Do You Believe in Your CV?

Our recent post on how to write a CV that works has proved very popular. For some people though, the challenge is often to produce a CV that reflects the real person, something that they can ‘bring to life’ in the interview.
139483_business_1For this post we asked life and career coach Michelle Bayley for her guide to producing a CV that you can really believe in…
“Most people seem to feel a bit squeamish about their CV. Before you’ve even put finger to keyboard to
write it the whole concept of it existing to “sell” you can induce that “eeeeew” feeling.
Then there’s that other uncomfortable thought that if you’re going to compete with people who don’t have a problem with over egging their skills and experience (think Apprentice candidates) then maybe you might need to stretch the truth a bit too.
Before you know it, you can get so caught up in trying to mould yourself to what you think the employer is looking for that that you’re writing a work of semi-fiction and have lost sight of what you genuinely have to offer. So it’s little wonder that you might not exactly believe the finished product.

So what can you do to strike the right balance between content that hits the mark for the employer but which you genuinely believe in too?
The answer is simply to put the job description to one side temporarily and start with you. Focus on getting clear about your skills and strengths and gather the evidence of using them to back them up.
Of course you should know what the employer is looking for and weave in relevant information when you get down to writing your CV, but for maximum authenticity it’s best to do this after you’ve put some serious thought into what you have to offer.
Begin by thinking of your strengths as being characteristics – things that generally feel like an extension of your personality and come relatively easily to you. And think of your skills as being acquired – things that you’ve learnt and trained in, either through formal education or on the job experience. There are bound to be overlaps but thinking of them this way is a useful starting point.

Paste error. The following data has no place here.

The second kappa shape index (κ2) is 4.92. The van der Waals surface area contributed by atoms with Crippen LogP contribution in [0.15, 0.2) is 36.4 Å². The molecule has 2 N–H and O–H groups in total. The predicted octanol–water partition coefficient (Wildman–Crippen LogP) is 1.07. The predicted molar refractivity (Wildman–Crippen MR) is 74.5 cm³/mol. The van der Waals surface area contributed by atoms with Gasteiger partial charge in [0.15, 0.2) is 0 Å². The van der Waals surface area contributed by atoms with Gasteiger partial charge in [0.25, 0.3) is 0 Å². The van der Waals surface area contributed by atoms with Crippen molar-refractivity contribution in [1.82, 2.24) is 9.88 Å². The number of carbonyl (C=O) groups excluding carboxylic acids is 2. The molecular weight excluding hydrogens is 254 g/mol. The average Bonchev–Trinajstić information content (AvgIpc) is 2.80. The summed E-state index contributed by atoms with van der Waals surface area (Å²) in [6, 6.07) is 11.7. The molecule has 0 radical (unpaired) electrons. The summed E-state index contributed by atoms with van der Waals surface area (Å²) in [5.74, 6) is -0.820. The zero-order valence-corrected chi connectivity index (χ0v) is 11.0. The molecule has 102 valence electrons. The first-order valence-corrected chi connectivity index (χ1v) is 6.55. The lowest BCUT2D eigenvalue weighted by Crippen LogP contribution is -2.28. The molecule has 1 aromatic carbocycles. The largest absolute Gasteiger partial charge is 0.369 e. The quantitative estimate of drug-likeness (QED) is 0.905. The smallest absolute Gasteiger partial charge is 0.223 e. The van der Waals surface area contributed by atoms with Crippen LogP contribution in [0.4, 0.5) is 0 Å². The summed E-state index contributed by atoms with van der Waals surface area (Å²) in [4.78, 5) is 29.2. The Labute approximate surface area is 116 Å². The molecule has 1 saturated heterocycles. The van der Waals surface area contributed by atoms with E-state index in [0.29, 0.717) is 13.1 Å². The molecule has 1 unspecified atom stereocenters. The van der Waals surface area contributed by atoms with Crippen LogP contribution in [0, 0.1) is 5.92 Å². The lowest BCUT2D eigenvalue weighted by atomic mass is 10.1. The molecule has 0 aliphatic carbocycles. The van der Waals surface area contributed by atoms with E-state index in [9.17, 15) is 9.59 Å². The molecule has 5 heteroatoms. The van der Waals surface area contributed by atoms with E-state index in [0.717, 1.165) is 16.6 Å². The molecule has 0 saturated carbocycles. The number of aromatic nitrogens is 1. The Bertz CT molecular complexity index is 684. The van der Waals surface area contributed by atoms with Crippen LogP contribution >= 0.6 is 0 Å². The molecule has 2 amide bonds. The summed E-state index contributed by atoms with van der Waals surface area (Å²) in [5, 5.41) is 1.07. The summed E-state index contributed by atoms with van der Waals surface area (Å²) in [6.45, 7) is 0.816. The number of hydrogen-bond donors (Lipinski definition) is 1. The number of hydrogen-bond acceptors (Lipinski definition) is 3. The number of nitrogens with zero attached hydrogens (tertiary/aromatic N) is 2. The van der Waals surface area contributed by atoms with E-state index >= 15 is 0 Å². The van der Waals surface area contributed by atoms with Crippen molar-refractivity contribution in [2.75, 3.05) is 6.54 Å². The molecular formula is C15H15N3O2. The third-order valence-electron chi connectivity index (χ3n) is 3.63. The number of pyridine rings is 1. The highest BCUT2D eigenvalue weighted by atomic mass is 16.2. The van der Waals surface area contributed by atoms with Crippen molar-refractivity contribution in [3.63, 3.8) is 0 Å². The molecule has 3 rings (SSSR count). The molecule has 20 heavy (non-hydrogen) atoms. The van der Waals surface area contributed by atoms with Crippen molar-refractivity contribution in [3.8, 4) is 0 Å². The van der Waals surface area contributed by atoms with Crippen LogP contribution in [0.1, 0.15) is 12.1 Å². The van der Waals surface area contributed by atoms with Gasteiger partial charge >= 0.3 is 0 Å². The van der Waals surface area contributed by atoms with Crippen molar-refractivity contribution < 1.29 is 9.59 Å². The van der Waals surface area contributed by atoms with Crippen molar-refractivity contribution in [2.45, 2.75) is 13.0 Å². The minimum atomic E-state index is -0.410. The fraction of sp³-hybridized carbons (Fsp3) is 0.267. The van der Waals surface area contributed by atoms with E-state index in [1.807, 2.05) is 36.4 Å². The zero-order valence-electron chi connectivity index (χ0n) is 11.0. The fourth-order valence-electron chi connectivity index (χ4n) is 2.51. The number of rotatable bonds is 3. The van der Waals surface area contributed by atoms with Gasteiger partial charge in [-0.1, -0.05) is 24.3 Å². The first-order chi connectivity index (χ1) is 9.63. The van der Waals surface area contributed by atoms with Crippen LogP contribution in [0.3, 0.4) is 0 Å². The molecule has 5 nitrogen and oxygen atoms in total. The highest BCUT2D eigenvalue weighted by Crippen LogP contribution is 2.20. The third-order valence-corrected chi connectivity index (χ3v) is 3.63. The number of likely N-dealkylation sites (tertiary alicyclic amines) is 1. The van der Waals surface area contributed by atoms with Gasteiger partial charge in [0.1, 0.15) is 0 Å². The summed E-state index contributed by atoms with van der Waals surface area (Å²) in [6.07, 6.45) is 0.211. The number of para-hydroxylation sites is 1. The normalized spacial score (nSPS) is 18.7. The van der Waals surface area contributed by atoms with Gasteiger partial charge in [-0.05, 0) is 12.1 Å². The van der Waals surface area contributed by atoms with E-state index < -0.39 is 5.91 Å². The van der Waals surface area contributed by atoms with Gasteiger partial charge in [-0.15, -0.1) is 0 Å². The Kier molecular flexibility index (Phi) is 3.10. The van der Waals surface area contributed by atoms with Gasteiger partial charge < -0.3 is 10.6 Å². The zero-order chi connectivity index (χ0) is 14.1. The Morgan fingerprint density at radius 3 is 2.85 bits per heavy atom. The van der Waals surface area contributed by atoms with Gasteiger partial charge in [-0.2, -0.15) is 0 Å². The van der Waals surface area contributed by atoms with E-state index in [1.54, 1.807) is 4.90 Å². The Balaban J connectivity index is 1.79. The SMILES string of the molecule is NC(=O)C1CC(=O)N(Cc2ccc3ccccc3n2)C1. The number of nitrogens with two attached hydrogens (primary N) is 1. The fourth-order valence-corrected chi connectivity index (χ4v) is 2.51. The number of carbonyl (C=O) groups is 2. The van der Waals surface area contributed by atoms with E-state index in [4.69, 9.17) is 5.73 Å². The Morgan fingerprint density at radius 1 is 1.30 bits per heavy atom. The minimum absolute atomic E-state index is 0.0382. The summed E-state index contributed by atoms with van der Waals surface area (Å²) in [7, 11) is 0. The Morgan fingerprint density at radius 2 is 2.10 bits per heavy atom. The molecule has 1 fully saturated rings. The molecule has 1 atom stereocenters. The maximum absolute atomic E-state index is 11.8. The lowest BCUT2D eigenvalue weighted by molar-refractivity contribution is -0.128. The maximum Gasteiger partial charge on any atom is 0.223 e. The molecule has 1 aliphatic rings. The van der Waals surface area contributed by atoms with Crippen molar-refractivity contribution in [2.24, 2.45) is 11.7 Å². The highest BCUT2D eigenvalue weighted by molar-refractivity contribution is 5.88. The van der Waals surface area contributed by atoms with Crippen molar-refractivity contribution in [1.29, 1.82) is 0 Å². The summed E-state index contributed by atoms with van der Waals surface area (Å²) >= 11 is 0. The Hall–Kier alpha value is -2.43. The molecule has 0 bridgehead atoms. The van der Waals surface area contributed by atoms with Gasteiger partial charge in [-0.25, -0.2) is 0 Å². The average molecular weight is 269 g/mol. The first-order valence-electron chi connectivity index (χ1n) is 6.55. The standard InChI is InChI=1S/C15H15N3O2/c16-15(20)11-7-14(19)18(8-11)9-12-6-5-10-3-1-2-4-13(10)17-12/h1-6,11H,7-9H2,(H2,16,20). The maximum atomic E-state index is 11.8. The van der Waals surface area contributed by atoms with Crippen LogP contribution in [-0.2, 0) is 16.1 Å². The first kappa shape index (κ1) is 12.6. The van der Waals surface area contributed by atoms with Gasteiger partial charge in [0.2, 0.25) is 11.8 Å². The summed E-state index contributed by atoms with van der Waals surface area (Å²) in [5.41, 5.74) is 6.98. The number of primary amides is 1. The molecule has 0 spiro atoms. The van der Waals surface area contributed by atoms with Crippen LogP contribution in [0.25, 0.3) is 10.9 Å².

To help you uncover your strengths and skills try some of the following:
Think about feedback from managers and colleagues
What have past managers said to you when you’ve had appraisals? And what sort of informal feedback have you had? Although this might sound obvious, people tend to focus most on what they think they need to improve, and lose sight of what they’ve already been told they are good at. But if there’s been precious little feedback to draw on in your career so far……
Ask five people what they see as your biggest strengths and/or skills
Give them some time to think rather than putting them on the spot. At least two of them should be colleagues or ex colleagues. It might sound a little awkward but it’s a great way to potentially confirm strengths and skills you think you have and to find out if people see some in you that you aren’t aware of yourself. And you can offer to do the same for them.
Write a mini autobiography
Think about the ups and downs of your life and work so far. Which strengths were you drawing on when things were going well for you and what about when things weren’t going so well?
Think about what you are doing when you don’t really notice time passing
Generally speaking, when you’re totally absorbed in something it means that you’re using skills and strengths that are enjoyable for you. What we enjoy we tend to be good at and what we’re good at we tend to enjoy.
Do an on-line test like the Jobsite Personality Profile
Based on your answers to a wide range of questions about how you respond in certain situations this will give you a feedback report to help you better understand yourself and the work environments that are right for you. More food for thought and again, like asking others about your strengths, it can confirm strengths you’re already aware of and possibly throw up some new ones you hadn’t thought of before.
Think “SSSO”
To really help bring home to you that you have particular strengths and skills, take each one in turn and use the formula of SSSO. Write down a situation, the skill(s) and strength(s) you used and the outcome of what you did. These are great for building your confidence further and helping you to take ownership of your skills and strengths. And because employers want evidence, not bland assertions of the “I have great people skills” variety, you should use pieces of your evidence in your CV and have some to draw on when you’re interviewed.
So, if you want a CV you can believe in it really boils down to switching your headset from “what’ll impress them?” to “what do I truly have to offer?” Once you know the answer to the last question, then you can go about the business of linking your evidence to the job description.
And never again will you feel a sense of unease about how you’ll be able to elaborate on what you’ve written when you land that all important interview….. “

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